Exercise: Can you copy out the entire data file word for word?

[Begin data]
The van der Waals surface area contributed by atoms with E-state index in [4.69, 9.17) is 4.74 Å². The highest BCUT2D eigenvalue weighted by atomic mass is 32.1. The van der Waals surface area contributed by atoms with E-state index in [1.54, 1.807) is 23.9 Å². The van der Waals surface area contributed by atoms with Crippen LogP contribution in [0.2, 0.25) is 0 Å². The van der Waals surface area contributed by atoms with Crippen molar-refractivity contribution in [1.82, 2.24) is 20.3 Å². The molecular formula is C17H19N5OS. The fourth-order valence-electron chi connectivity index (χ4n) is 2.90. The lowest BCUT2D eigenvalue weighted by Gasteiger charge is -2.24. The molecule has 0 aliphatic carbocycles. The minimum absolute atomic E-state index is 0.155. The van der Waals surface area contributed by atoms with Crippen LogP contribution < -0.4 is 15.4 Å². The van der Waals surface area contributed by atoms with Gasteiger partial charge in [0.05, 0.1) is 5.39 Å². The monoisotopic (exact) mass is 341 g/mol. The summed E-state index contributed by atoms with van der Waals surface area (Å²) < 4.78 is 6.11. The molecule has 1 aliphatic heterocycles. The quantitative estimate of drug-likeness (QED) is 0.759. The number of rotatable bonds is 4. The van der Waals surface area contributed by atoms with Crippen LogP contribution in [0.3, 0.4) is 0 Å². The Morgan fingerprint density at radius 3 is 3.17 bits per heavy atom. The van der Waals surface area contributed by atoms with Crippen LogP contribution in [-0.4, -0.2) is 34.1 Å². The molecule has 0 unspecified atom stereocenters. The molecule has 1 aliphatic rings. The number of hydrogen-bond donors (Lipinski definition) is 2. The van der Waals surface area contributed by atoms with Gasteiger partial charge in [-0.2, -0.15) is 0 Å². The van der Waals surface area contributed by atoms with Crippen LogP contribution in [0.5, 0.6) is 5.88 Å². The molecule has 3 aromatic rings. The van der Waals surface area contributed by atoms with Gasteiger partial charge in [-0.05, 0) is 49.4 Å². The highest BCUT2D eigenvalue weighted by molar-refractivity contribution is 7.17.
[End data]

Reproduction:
The van der Waals surface area contributed by atoms with E-state index in [4.69, 9.17) is 4.74 Å². The highest BCUT2D eigenvalue weighted by atomic mass is 32.1. The van der Waals surface area contributed by atoms with E-state index in [1.54, 1.807) is 23.9 Å². The van der Waals surface area contributed by atoms with Crippen LogP contribution in [0.2, 0.25) is 0 Å². The van der Waals surface area contributed by atoms with Crippen molar-refractivity contribution in [1.82, 2.24) is 20.3 Å². The molecular formula is C17H19N5OS. The fourth-order valence-electron chi connectivity index (χ4n) is 2.90. The lowest BCUT2D eigenvalue weighted by Gasteiger charge is -2.24. The molecule has 0 aliphatic carbocycles. The minimum absolute atomic E-state index is 0.155. The van der Waals surface area contributed by atoms with Crippen LogP contribution < -0.4 is 15.4 Å². The van der Waals surface area contributed by atoms with Gasteiger partial charge in [0.05, 0.1) is 5.39 Å². The monoisotopic (exact) mass is 341 g/mol. The summed E-state index contributed by atoms with van der Waals surface area (Å²) < 4.78 is 6.11. The molecule has 1 aliphatic heterocycles. The quantitative estimate of drug-likeness (QED) is 0.759. The number of rotatable bonds is 4. The van der Waals surface area contributed by atoms with Crippen LogP contribution in [0.3, 0.4) is 0 Å². The Morgan fingerprint density at radius 3 is 3.17 bits per heavy atom. The van der Waals surface area contributed by atoms with Crippen LogP contribution in [-0.4, -0.2) is 34.1 Å². The molecule has 0 unspecified atom stereocenters. The molecule has 1 aliphatic rings. The number of hydrogen-bond donors (Lipinski definition) is 2. The van der Waals surface area contributed by atoms with Gasteiger partial charge in [-0.2, -0.15) is 0 Å². The van der Waals surface area contributed by atoms with Crippen LogP contribution in [0.5, 0.6) is 5.88 Å². The molecule has 3 aromatic rings. The van der Waals surface area contributed by atoms with Gasteiger partial charge in [-0.05, 0) is 49.4 Å². The highest BCUT2D eigenvalue weighted by molar-refractivity contribution is 7.17.